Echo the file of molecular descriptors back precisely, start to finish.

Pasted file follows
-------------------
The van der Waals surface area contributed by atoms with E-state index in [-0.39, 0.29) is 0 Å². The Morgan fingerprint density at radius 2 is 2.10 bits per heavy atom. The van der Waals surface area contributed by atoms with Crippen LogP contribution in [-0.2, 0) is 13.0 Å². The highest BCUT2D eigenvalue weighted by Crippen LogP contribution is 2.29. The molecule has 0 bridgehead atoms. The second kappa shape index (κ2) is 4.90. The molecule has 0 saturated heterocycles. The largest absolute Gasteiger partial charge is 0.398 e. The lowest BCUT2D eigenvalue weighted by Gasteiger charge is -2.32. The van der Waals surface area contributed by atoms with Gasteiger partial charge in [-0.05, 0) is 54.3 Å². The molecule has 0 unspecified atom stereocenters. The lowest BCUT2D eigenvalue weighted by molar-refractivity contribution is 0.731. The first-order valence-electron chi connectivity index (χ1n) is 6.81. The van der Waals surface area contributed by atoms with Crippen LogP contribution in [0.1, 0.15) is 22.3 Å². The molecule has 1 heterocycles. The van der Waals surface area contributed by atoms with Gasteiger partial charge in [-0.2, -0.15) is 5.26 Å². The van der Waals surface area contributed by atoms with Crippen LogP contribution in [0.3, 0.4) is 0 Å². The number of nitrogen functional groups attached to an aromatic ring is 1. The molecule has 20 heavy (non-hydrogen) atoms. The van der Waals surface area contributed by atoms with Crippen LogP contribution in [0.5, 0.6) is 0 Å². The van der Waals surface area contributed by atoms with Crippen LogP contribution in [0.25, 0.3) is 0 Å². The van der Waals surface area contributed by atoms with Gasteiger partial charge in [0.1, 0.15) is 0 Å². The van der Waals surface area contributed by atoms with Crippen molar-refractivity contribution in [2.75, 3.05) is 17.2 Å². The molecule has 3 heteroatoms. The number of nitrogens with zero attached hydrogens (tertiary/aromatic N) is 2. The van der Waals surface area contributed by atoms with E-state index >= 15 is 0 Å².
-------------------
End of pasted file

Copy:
The van der Waals surface area contributed by atoms with E-state index in [-0.39, 0.29) is 0 Å². The Morgan fingerprint density at radius 2 is 2.10 bits per heavy atom. The van der Waals surface area contributed by atoms with Crippen LogP contribution in [-0.2, 0) is 13.0 Å². The highest BCUT2D eigenvalue weighted by Crippen LogP contribution is 2.29. The molecule has 0 bridgehead atoms. The second kappa shape index (κ2) is 4.90. The molecule has 0 saturated heterocycles. The largest absolute Gasteiger partial charge is 0.398 e. The lowest BCUT2D eigenvalue weighted by Gasteiger charge is -2.32. The van der Waals surface area contributed by atoms with Gasteiger partial charge in [-0.05, 0) is 54.3 Å². The molecule has 0 unspecified atom stereocenters. The lowest BCUT2D eigenvalue weighted by molar-refractivity contribution is 0.731. The first-order valence-electron chi connectivity index (χ1n) is 6.81. The van der Waals surface area contributed by atoms with Crippen LogP contribution in [0.1, 0.15) is 22.3 Å². The molecule has 1 heterocycles. The van der Waals surface area contributed by atoms with Gasteiger partial charge in [-0.2, -0.15) is 5.26 Å². The van der Waals surface area contributed by atoms with Crippen LogP contribution in [0.3, 0.4) is 0 Å². The number of nitrogen functional groups attached to an aromatic ring is 1. The molecule has 20 heavy (non-hydrogen) atoms. The van der Waals surface area contributed by atoms with Crippen LogP contribution in [0.5, 0.6) is 0 Å². The van der Waals surface area contributed by atoms with Crippen LogP contribution in [0.25, 0.3) is 0 Å². The van der Waals surface area contributed by atoms with Gasteiger partial charge in [0.1, 0.15) is 0 Å². The van der Waals surface area contributed by atoms with Crippen molar-refractivity contribution in [2.75, 3.05) is 17.2 Å². The molecule has 3 heteroatoms. The number of nitrogens with zero attached hydrogens (tertiary/aromatic N) is 2. The van der Waals surface area contributed by atoms with E-state index >= 15 is 0 Å².